What are X-Rays?


Medical X-rays pass small amounts of radiation through the body and into a special device to create images of structures within the body. Different tissues within the body absorb different levels of x-ray radiation depending on their density — bones, for example, appear white on an x-ray because they easily absorb the radiation of an x-ray and produce a high contrast on the final image. Fat, soft tissues, and empty spaces in the body show up as shades of grey on an x-ray because the radiation passes more easily through them. For this reason, x-rays are commonly used when diagnosing bone fractures or abnormalities or locating foreign materials in the body.



What are X-rays used for?


X-rays can be used for:

  • Detecting and diagnosing bone fractures: an x-ray is usually the method of choice for diagnosing bone breaks or fractures. Because of their high contrast on an x-ray, bones are very easily seen in high detail and so accurate diagnoses can be quickly made.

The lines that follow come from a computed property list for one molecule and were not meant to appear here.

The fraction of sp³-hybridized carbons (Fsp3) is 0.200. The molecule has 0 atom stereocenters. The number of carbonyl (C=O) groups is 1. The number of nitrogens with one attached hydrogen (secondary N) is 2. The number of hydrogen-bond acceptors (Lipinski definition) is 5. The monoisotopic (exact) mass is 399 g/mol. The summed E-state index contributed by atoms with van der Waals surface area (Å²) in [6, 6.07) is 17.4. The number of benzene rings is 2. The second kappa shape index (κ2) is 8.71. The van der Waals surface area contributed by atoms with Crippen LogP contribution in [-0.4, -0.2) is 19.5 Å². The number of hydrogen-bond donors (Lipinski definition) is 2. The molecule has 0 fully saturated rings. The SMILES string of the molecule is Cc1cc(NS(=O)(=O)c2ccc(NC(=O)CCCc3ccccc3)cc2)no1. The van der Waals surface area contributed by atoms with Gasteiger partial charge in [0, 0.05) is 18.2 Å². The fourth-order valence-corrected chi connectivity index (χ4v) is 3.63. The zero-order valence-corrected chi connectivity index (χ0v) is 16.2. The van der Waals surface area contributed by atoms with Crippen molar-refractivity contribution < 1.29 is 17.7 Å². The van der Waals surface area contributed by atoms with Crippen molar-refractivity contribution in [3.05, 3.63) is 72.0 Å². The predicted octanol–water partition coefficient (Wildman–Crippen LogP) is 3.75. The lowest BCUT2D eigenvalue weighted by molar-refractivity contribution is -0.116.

• Tracking bone healing after a fracture: after almost every orthopedic surgery, patients will have periodic recheck x-rays to ensure that everything is healing properly. If a patient had hardware such as plates or screws installed, x-rays are used to ensure that this hardware remains in alignment during the healing process
  • Locating foreign materials in the body: x-rays can be used to locate foreign bodies or materials within the body. This can include items that were mistakenly ingested, such as children’s toys, as well as medical hardware that may be out of place, such as birth control implants.

Image